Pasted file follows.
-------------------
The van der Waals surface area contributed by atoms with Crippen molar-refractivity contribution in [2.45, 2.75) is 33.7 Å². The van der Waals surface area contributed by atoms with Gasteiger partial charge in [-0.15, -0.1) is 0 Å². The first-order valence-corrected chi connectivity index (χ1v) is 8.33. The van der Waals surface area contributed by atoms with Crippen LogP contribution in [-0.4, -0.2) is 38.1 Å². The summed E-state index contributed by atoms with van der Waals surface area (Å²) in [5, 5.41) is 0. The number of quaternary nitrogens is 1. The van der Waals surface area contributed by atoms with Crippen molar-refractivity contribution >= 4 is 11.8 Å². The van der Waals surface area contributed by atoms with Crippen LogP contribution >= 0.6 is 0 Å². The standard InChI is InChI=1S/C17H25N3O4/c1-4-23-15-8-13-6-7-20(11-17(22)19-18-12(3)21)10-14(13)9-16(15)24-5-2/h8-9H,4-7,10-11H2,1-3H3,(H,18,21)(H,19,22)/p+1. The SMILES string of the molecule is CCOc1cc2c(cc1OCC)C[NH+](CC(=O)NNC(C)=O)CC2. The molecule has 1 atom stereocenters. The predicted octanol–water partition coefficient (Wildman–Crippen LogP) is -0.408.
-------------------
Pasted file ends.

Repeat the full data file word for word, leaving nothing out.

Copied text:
The van der Waals surface area contributed by atoms with Crippen molar-refractivity contribution in [2.45, 2.75) is 33.7 Å². The van der Waals surface area contributed by atoms with Gasteiger partial charge in [-0.15, -0.1) is 0 Å². The first-order valence-corrected chi connectivity index (χ1v) is 8.33. The van der Waals surface area contributed by atoms with Crippen LogP contribution in [-0.4, -0.2) is 38.1 Å². The summed E-state index contributed by atoms with van der Waals surface area (Å²) in [5, 5.41) is 0. The number of quaternary nitrogens is 1. The van der Waals surface area contributed by atoms with Crippen molar-refractivity contribution >= 4 is 11.8 Å². The van der Waals surface area contributed by atoms with Crippen LogP contribution >= 0.6 is 0 Å². The standard InChI is InChI=1S/C17H25N3O4/c1-4-23-15-8-13-6-7-20(11-17(22)19-18-12(3)21)10-14(13)9-16(15)24-5-2/h8-9H,4-7,10-11H2,1-3H3,(H,18,21)(H,19,22)/p+1. The SMILES string of the molecule is CCOc1cc2c(cc1OCC)C[NH+](CC(=O)NNC(C)=O)CC2. The molecule has 1 atom stereocenters. The predicted octanol–water partition coefficient (Wildman–Crippen LogP) is -0.408.